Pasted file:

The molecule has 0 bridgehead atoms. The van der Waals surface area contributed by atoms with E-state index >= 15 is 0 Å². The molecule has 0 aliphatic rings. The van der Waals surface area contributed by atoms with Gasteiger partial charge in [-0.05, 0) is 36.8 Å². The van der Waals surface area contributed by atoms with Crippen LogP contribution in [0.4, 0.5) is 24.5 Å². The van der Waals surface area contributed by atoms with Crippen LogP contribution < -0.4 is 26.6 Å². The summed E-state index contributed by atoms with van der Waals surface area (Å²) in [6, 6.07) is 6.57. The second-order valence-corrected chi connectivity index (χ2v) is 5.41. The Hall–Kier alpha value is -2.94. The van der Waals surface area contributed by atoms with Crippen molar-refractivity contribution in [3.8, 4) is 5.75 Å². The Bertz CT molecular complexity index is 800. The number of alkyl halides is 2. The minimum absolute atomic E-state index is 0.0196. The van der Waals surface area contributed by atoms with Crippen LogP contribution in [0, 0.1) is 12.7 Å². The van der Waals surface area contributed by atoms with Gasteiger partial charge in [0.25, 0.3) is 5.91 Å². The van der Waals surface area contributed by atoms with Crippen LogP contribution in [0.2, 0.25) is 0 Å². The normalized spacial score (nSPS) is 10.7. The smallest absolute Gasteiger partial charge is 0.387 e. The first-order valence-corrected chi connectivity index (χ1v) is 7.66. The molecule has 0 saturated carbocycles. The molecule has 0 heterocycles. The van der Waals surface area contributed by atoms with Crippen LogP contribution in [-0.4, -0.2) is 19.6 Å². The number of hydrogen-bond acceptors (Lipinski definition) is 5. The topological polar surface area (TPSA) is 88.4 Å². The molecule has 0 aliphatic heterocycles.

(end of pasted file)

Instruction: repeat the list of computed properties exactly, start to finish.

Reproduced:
The molecule has 0 bridgehead atoms. The van der Waals surface area contributed by atoms with E-state index >= 15 is 0 Å². The molecule has 0 aliphatic rings. The van der Waals surface area contributed by atoms with Gasteiger partial charge in [-0.05, 0) is 36.8 Å². The van der Waals surface area contributed by atoms with Crippen LogP contribution in [0.4, 0.5) is 24.5 Å². The van der Waals surface area contributed by atoms with Crippen LogP contribution < -0.4 is 26.6 Å². The summed E-state index contributed by atoms with van der Waals surface area (Å²) in [6, 6.07) is 6.57. The second-order valence-corrected chi connectivity index (χ2v) is 5.41. The Hall–Kier alpha value is -2.94. The van der Waals surface area contributed by atoms with Crippen molar-refractivity contribution in [3.8, 4) is 5.75 Å². The Bertz CT molecular complexity index is 800. The number of alkyl halides is 2. The minimum absolute atomic E-state index is 0.0196. The van der Waals surface area contributed by atoms with Crippen LogP contribution in [0, 0.1) is 12.7 Å². The van der Waals surface area contributed by atoms with Gasteiger partial charge in [0.25, 0.3) is 5.91 Å². The van der Waals surface area contributed by atoms with Crippen LogP contribution in [0.2, 0.25) is 0 Å². The normalized spacial score (nSPS) is 10.7. The smallest absolute Gasteiger partial charge is 0.387 e. The first-order valence-corrected chi connectivity index (χ1v) is 7.66. The molecule has 0 saturated carbocycles. The molecule has 0 heterocycles. The van der Waals surface area contributed by atoms with Crippen LogP contribution in [-0.4, -0.2) is 19.6 Å². The number of hydrogen-bond acceptors (Lipinski definition) is 5. The topological polar surface area (TPSA) is 88.4 Å². The molecule has 0 aliphatic heterocycles.